The Gimblett Gravels


“Respect for the land, the community and our environment has been part of our business strategy and philosophy from the day we planted out first vines”

Great Wine Region of the World

Hawke’s bay

As the oldest wine-growing region in New Zealand, Hawke’s Bay boasts a mix of renowned international wine brands as well as innovative, independent winemakers, who transform small parcels of grapes into unique interpretations of their turangawaewae (the land where they stand).

Hawke’s Bay is home to the widest range of tertiary viticulture and wine qualifications in the country and is a widely recognised farming, agriculture and horticulture powerhouse, leading production for many of the country’s fruit and produce production and exports.

With 2320 annual sunshine hours, moderate rainfall, sheltering inland ranges and a warm maritime climate with a long growing season, the region is an ideal location for creating grapes of exceptional quality.Hawke's Bay has more than 4000 hectares of grapevines and is best known for Merlot/Cabernet blends, Syrah and Chardonnay.

In 2023, following the devastating Cyclone Gabrielle, Hawke’s Bay Winegrower’s were delighted with the news that our region has been named the 12th Great Wine Region of the World.

The accolade recognises Hawke’s Bay as one of the great wine regions of the world and a leading destination for wine tourism that sets it alongside eleven other prestigious wine regions such as Bordeaux (France), Napa Valley (USA), Bilbao (Spain) and Adelaide (Australia)

Our Terrior


Our 60 hectares of vineyards are located on Gimblett Road, where we planted the first vines of what is now the world-famous Gimblett Gravels Winegrowing District. Gimblett Gravels is a unique area of land, comprising alluvial deposits exposed when the Ngaruroro River flooded and established a new path 100 years ago. The soil is low in nutrients and laden with stones, gravel and silt. It is this quality, coupled with the area's warmth, that makes it a perfect spot for viticultural and an integral component of our winegrowing story.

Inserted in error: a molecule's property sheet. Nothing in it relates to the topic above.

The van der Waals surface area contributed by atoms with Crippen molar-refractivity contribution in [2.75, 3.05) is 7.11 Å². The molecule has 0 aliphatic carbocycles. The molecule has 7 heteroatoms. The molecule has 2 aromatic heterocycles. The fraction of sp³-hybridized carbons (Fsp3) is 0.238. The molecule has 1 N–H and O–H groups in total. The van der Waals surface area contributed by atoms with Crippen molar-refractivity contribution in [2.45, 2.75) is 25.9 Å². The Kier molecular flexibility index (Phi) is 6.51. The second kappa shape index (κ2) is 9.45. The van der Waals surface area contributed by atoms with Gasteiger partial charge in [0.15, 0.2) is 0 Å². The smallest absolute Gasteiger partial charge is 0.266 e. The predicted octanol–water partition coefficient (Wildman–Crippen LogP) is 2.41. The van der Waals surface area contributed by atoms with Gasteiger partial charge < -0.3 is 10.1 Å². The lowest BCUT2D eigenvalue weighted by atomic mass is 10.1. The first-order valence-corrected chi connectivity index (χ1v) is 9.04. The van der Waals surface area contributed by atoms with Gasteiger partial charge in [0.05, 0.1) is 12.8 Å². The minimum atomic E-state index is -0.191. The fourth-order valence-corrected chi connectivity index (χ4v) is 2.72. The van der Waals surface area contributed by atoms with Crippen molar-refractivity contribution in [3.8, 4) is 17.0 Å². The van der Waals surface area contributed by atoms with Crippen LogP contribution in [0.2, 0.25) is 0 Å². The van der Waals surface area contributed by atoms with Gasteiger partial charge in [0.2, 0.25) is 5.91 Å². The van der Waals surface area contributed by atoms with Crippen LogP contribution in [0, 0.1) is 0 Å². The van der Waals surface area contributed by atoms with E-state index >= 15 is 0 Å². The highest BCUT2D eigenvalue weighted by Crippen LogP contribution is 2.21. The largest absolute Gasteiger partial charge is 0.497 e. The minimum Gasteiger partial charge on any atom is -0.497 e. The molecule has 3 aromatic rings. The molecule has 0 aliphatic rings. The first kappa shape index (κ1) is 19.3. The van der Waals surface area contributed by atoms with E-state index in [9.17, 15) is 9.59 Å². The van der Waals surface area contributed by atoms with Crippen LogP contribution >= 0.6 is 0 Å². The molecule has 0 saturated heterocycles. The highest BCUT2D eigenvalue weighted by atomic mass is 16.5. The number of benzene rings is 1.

Daytime temperatures in our vineyards can be up to 3 degrees warmer during the day in summer and autumn compared with most other areas in Hawke's Bay, while thermal conductivity in the stones contributes to warmer evenings. With the vineyard sheltered from the prevailing winds by the landmark Roy's Hill, hot daytime temperatures coupled with the warming effects of the stony soil produce grapes of intense flavour.

Merlot has an excellent natural aptitude to our vineyard microclimate and is our most widely planted variety. It is supported by significant plantings of Chardonnay, Syrah and Cabernet Sauvignon. Select plantings of Malbec, Pinot Gris and Viognier are also in place.


Respect for the land, the community and our environment has been part of our business strategy and philosophy from the day we planted our first vines at Gimblett Road in 1981. We've been leading environmental responsibility and sustainability in the New Zealand wine industry ever since.

In 1998, Pask Winery became one of the first New Zealand wineries to achieve ISO 14001 accreditation.  We believe that the only way to ensure the integrity of our wines is to own the full winemaking process and practice sustainable methods. That means sustainability is an all-encompassing philosophy for us.

Pask is also committed to NZ Winegrowers initiatives such as the Virus Elimination Project, aimed at monitoring and controlling grapevine viruses and eventually maintaining virus-free vineyards.

Sustainability is an all-encompassing philosophy

Monitoring for possible erosion risk and compaction, and ensure we maintain or increase organic matter in the soil.

Returning used grape-skin matter, or marc, to the vineyard to be spread amongst the rows, with any excess donated to a local mushroom farm to ensure best use of winegrowing waste.

Avoiding the use of agri-chemicals and nutrient applications unless they are absolutely justified and only if they have been approved for use by Sustainable Winegrowing New Zealand.

Conserving water according to resource management protocols.

Replacing unproductive or diseased vines as soon as feasible, ensuring best use of scarce vineyard land and the uptake of resources by the vineyard.


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